Since there’s probably not much I could say about Jaws that hasn’t been said already, I’m taking a different approach and reviewing one of the many “giant killer animal” imitators that came in Jaws’ wake (i.e., Sasquatch, Grizzly, Tentacles) and was arguably the most high-profile: 1977’s Orca: The Killer Whale.
While pursuing a great white shark, big-game fishing captain Nolan (Richard Harris) watches a killer whale attack and kill the shark when it threatens to eat the partner of marine biologist Rachel Bedford (Charlotte Rampling). Nolan then decides to set his sights on capturing a killer whale and selling it to a zoo for profit. But when he accidentally harpoons and kills the pregnant mate of a male killer whale, the whale seeks revenge by sinking boats in the harbor where Nolan docks and dining on a few of his crew members.
Bedford tells Nolan that the whale is deliberately seeking him out, wanting him to come back in the ocean. But will Nolan take everyone’s advice in his small fishing town and leave the area, or will he turn and face the killer whale in a to-the-death showdown?
In Orca, everything feels second-rate compared to Jaws – not only in terms of story and execution, but in the quality of the production:
- poor special effects, even for the ‘70s (the whale’s attack on the shark is especially bad)
- a lack of continuity that’s laughable at times
- a sparse, sporadic narrative by Rampling’s character that adds nothing
- an underdeveloped backstory for Nolan as to why he can relate to the whale’s grief
- a score by Ennio Morricone that sounds like it could have come from (or could easily fit into) one of his famous spaghetti western soundtracks
In terms of the cast: Harris brings more energy and gravitas to the role of Nolan than the film deserves, while Rampling does her best to look stern when lecturing Nolan as their love/hate relationship develops. (The cast also includes a post-Cuckoo’s Nest Will Sampson and a pre-10 Bo Derek).
Despite the overall shoddiness of the film, Orca does have some merit: The scenes of the whale pushing his dead mate to shore are touching and sad. Cinematographer Ted Moore captures some fascinating shots of the open sea and the shores of Newfoundland (where Orca was shot). And one way Orca differs from Jaws is that, to an extent, you find yourself rooting for the creature in the ocean, not the humans hunting it down.
Unfortunately, the very point where Orca should pick up steam – when Nolan sets out to sea in pursuit of the whale – is where the film drags, until it reaches an ending that’s strangely both satisfying and anti-climactic.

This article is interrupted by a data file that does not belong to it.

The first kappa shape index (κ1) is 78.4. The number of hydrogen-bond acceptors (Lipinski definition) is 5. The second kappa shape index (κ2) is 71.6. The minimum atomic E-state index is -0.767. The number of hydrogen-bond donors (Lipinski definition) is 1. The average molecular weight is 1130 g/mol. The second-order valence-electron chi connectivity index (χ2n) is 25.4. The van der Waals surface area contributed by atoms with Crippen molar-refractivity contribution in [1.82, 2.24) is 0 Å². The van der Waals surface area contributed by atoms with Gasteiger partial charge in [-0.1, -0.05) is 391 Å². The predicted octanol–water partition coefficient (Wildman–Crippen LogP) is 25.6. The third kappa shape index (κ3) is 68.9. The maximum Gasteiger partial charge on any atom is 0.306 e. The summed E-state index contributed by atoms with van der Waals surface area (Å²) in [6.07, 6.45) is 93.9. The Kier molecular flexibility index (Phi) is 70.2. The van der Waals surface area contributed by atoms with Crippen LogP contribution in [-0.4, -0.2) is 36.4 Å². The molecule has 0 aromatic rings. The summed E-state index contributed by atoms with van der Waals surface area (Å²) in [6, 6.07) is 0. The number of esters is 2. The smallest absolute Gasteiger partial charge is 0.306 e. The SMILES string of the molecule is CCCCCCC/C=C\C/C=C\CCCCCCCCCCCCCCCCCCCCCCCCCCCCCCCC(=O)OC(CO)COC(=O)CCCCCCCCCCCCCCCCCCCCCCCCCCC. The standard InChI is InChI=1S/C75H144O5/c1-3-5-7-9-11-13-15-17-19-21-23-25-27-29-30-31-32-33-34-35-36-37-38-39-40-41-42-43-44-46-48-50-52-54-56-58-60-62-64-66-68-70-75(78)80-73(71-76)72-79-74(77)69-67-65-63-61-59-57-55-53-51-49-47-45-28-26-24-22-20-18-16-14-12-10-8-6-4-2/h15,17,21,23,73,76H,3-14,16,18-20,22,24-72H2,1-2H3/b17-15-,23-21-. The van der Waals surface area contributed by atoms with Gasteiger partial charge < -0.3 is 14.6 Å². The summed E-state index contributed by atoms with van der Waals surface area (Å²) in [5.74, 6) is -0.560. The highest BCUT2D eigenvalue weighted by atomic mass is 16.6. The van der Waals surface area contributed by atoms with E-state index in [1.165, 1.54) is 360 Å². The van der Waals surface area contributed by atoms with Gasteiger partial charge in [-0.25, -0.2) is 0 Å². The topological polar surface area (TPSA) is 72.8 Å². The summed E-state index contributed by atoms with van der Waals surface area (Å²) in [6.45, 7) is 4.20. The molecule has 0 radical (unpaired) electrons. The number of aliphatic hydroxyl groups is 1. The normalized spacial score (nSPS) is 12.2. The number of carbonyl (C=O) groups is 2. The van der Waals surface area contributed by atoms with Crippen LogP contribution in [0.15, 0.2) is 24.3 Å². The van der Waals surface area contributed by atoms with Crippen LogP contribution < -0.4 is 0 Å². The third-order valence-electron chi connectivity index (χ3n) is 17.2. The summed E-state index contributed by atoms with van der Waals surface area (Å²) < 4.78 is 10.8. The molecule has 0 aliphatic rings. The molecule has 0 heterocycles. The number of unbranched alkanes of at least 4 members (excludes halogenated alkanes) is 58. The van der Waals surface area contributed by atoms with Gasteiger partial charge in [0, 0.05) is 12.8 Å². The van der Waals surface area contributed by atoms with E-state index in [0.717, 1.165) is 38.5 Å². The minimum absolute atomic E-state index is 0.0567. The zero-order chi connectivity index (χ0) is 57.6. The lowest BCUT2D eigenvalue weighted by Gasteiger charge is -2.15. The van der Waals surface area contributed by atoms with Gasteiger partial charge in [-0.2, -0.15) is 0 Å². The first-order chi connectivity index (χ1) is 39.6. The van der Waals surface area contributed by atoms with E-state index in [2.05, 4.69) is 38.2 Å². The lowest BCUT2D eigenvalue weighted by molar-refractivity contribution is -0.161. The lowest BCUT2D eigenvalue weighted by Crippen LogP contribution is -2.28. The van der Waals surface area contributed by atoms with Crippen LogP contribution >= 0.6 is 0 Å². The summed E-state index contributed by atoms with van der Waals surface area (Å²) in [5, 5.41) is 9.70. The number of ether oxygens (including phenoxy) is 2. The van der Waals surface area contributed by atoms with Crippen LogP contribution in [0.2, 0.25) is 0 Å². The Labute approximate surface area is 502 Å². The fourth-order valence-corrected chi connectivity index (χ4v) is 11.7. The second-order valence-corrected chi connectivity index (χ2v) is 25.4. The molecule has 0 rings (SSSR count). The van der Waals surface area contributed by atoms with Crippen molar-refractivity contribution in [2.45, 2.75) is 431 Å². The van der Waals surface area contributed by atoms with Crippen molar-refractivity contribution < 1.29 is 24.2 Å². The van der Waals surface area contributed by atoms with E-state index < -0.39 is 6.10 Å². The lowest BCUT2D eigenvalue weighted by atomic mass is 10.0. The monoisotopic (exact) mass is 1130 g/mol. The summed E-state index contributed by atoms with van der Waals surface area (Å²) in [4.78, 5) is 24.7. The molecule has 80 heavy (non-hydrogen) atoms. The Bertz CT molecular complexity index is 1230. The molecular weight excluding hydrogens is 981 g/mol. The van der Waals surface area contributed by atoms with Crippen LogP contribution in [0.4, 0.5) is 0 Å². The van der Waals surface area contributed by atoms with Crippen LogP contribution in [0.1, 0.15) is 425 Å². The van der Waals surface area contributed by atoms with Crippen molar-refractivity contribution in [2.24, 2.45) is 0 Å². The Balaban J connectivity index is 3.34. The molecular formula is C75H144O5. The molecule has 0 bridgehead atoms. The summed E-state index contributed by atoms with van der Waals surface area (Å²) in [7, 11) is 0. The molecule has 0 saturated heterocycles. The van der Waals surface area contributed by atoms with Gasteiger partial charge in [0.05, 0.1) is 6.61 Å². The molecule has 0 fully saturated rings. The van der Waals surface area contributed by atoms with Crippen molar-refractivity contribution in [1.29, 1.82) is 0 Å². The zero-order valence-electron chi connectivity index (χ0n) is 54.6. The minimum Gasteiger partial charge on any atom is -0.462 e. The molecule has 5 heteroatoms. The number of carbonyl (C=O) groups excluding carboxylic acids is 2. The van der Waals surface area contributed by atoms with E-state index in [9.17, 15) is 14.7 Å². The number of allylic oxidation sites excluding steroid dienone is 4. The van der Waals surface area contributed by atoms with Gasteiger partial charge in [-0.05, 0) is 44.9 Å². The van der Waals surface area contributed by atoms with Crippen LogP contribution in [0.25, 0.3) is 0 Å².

Overall, Orca only succeeded in doing one thing: making me appreciate Jaws even more (if that’s possible).
- Despite a lackluster film, Orca had pretty awesome poster art (click to enlarge). Unfortunately, it’s a scene that never happens in the movie.
- While the whale killing a shark in Orca was probably a dig at Jaws, the makers of Jaws 2 got their revenge: In that sequel, a mauled killer whale washes up on shore, with giant bites out of its body.
- Bedford claims that killer whales have a “profound instinct for vengeance.” To any marine biologists who might be reading: Is this true? (If it is, that’s pretty amazing.)
Is it suitable for your kids?I remember seeing Orca at a drive-in as a kid (I would have been about 8), and I think I was in a bit over my head. There are many violent scenes, including:
* After being harpooned, the pregnant whale swims into the boat’s propeller to try and take its own life
* The miscarriage of the baby killer whale onto Nolan’s boat deck is especially traumatic
* The whale dines on several of Nolan’s crew, though with little bloodshed; however, he does bite the leg off one unfortunate crew member, briefly revealing a spurting, bloody stump
* A crew member is killed by an iceberg avalanche
Will your FilmMother want to watch it?I can’t imagine the appeal Orca would have to her, especially with a pregnant mammal dying and miscarrying in the same scene. But if she’s looking for high-sea thrills and a giant fish, there’s this movie that came out back in ’75…
* Director: Michael Anderson
* Screenwriters: Luciano Vincenzoni, Sergio Donati, Robert Towne (uncredited)
* Stars: Richard Harris, Charlotte Rampling, Will Sampson, Bo Derek, Keenan Wynn, Robert Carradine, Scott Walker, Peter Hooten
* MPAA Rating: PG
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